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Re: Aglianico

#70 Post by Brian Gilp » February 18th, 2020, 7:16 am

It seems to me that Taurasi vintages are generally lagging most other regions. Not sure if they are released late or just don't move all that well. In the past few months, I have purchased Taurasi from vintages 2009, 2011, 2012, and 2015. I don't think I have seen anything younger than a 2015 on the shelves.

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Re: Aglianico

#71 Post by K Kl@dder » February 18th, 2020, 8:56 am

For those interested in a CA sourced Aglianico or Sagrantino, Benessere Vineyards in Napa offers both. I've had them in the past, no formal tasting notes nor have I had this varietal from other sources to compare, but I did enjoy them enough at the winery to buy a couple bottles to take home a few years back. No affiliation other than a fan.
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Re: Aglianico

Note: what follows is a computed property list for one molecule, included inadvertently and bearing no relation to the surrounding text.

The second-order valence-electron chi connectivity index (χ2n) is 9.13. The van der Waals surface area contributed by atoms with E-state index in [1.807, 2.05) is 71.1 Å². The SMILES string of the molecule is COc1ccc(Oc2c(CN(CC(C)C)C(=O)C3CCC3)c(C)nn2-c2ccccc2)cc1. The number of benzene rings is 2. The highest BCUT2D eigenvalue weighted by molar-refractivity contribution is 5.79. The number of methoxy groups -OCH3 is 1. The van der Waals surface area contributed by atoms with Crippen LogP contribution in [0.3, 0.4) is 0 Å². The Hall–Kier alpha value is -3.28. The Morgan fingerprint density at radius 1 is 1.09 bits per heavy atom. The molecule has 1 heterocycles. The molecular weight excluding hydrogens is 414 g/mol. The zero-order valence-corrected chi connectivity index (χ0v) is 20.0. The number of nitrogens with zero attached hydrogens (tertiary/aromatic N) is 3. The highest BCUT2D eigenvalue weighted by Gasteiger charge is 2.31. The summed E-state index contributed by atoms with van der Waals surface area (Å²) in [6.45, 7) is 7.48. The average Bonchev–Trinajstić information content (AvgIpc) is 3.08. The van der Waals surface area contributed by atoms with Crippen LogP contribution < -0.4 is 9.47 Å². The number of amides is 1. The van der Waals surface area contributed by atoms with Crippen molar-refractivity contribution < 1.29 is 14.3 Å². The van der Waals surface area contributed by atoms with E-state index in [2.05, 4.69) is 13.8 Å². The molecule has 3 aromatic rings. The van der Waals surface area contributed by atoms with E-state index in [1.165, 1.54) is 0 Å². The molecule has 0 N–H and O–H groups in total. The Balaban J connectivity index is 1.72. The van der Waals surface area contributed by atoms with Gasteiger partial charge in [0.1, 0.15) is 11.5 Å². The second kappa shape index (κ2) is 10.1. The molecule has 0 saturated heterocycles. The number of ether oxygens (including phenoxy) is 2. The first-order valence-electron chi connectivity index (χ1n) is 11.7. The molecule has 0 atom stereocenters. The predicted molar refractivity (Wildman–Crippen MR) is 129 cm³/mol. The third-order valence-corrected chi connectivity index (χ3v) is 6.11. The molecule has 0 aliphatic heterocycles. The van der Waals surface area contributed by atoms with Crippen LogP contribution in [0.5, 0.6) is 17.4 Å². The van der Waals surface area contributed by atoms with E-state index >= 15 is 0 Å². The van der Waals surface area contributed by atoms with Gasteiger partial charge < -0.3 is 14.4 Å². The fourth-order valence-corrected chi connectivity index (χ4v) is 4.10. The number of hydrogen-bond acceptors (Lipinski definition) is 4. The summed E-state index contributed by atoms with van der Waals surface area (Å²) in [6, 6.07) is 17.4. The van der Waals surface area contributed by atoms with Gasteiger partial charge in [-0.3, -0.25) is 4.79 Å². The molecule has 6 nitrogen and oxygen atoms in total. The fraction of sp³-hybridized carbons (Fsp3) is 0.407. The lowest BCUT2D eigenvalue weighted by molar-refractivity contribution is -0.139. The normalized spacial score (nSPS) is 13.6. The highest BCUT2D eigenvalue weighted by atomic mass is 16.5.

#72 Post by James Billy » February 18th, 2020, 2:56 pm

Brian Gilp wrote:
February 18th, 2020, 7:16 am
It seems to me that Taurasi vintages are generally lagging most other regions. Not sure if they are released late or just don't move all that well. In the past few months, I have purchased Taurasi from vintages 2009, 2011, 2012, and 2015. I don't think I have seen anything younger than a 2015 on the shelves.
Brian, that's interesting. I'm sure there are ITB people here who could help explain this unusual situation.

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Re: Aglianico

#73 Post by Bob Semon » February 18th, 2020, 8:26 pm

If you like Barolo & Co. and Etna Rosso, you might look a bit further afield to Naoussa or Amyndeon. I find that Xinomavro wines can have similar acidity, tannic structure, and depth of aromatic delicacy. Unfortunately, to my taste, some producers there are more enthusiastic about new barrel aging than I. Consult with a trusted retailer about available choices.
And there is always Rioja and Burgundy.